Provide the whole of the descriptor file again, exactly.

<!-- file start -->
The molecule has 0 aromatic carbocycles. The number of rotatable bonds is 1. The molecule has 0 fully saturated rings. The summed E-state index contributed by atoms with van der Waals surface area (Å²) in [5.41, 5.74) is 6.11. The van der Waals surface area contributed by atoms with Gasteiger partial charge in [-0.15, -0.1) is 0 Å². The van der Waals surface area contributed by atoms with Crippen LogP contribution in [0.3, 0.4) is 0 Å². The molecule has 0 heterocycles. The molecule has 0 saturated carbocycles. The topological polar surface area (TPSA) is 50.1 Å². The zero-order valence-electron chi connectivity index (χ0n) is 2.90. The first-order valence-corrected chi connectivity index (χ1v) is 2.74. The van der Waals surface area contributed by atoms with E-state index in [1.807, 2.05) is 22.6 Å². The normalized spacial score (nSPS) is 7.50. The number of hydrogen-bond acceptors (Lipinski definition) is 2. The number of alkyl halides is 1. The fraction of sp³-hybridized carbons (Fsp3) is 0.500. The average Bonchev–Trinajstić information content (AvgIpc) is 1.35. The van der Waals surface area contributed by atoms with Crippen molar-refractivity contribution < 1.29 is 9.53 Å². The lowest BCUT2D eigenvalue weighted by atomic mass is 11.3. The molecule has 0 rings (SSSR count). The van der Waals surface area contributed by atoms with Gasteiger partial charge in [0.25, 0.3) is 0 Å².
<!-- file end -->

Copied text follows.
The molecule has 0 aromatic carbocycles. The number of rotatable bonds is 1. The molecule has 0 fully saturated rings. The summed E-state index contributed by atoms with van der Waals surface area (Å²) in [5.41, 5.74) is 6.11. The van der Waals surface area contributed by atoms with Gasteiger partial charge in [-0.15, -0.1) is 0 Å². The van der Waals surface area contributed by atoms with Crippen LogP contribution in [0.3, 0.4) is 0 Å². The molecule has 0 heterocycles. The molecule has 0 saturated carbocycles. The topological polar surface area (TPSA) is 50.1 Å². The zero-order valence-electron chi connectivity index (χ0n) is 2.90. The first-order valence-corrected chi connectivity index (χ1v) is 2.74. The van der Waals surface area contributed by atoms with E-state index in [1.807, 2.05) is 22.6 Å². The normalized spacial score (nSPS) is 7.50. The number of hydrogen-bond acceptors (Lipinski definition) is 2. The number of alkyl halides is 1. The fraction of sp³-hybridized carbons (Fsp3) is 0.500. The average Bonchev–Trinajstić information content (AvgIpc) is 1.35. The van der Waals surface area contributed by atoms with Crippen molar-refractivity contribution < 1.29 is 9.53 Å². The lowest BCUT2D eigenvalue weighted by atomic mass is 11.3. The molecule has 0 rings (SSSR count). The van der Waals surface area contributed by atoms with Gasteiger partial charge in [0.25, 0.3) is 0 Å².